And when it comes to totally tubular nostalgia, there's nothing like revisiting the 80's. Neon, mousse, perms, actual video stores: what's not to love? So when my pal Bob and I sprawled on his couch for a movie night, frozen spinach pizza in the oven and jasmine tea flowing (and we'd just been to yoga, because apparently we're yuppies now), the Amazon rental choice was simple: "Take Me Home Tonight."

The verdict? Decidedly: "Hm."

According to a Doug Loves Movies podcast with the "Parks and Recreation" cast, the movie did very poorly at the box office and was in fact shelved for almost four years due to a subplot involving cocaine. That said, you know what did well at the box office? "Transformers 3." And cocaine subplots? Psh. No, neither of those problems were the chief big issue of "Take Me Home Tonight." Quite frankly, the movie couldn't decided what it wanted to be.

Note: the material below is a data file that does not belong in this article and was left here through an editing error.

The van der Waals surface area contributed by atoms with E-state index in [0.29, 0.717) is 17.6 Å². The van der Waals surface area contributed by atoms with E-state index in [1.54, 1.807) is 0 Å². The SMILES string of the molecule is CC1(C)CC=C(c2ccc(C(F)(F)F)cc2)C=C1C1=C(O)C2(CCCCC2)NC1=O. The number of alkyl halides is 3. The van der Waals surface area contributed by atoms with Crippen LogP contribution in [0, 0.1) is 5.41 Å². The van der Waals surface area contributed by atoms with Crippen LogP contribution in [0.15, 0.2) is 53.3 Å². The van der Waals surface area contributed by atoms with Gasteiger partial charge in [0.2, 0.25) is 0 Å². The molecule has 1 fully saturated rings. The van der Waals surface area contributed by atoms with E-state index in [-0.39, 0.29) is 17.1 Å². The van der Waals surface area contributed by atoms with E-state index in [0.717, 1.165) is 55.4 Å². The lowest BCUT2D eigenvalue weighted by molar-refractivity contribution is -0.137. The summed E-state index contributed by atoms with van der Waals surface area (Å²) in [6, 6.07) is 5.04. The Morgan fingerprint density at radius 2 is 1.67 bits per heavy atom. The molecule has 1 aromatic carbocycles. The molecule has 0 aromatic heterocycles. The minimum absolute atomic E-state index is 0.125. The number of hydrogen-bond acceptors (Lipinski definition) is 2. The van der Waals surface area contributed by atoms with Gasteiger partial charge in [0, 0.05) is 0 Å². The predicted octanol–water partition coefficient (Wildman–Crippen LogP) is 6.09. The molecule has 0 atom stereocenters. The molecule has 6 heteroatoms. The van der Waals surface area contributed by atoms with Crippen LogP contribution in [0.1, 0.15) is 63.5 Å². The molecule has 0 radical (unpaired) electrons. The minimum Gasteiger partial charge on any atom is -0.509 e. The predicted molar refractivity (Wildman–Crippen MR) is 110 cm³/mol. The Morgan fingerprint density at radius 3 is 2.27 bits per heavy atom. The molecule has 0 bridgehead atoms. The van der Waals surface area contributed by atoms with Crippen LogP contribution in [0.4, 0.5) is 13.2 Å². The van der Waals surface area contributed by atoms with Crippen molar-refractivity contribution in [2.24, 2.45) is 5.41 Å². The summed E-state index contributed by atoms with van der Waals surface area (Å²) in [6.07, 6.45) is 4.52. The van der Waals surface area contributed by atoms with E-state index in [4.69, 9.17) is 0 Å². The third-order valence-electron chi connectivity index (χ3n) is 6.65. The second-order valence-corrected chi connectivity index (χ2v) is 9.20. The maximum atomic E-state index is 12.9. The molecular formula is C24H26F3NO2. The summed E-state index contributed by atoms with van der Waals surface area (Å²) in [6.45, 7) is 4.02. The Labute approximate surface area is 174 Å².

Topher Grace plays Matt, a recent MIT grad who's spent the summer of 1988 working at Suncoast Video and living at home in the Valley area of L.A. Matt's not sure who and what he's supposed to be. He is sure he wants the attention of Tori (Teresa Palmer, who looks so much like Kristen Stewart in a blonde wig, it effed with my mind for the whole damn movie), his high school dream crush who of course didn't know he existed way back when. Meanwhile, Matt's best friend Barry (Dan Fogler) has just quit his car salesman job and Matt's twin Wendy (Anna Faris) is facing a major life decision of her own. And tonight's the big Labor Day bash thrown by Wendy's rich boyfriend Kyle (Chris Pratt, who isn't as adorable without the beard), where in true 80's movie style, everything will change and all will be revealed.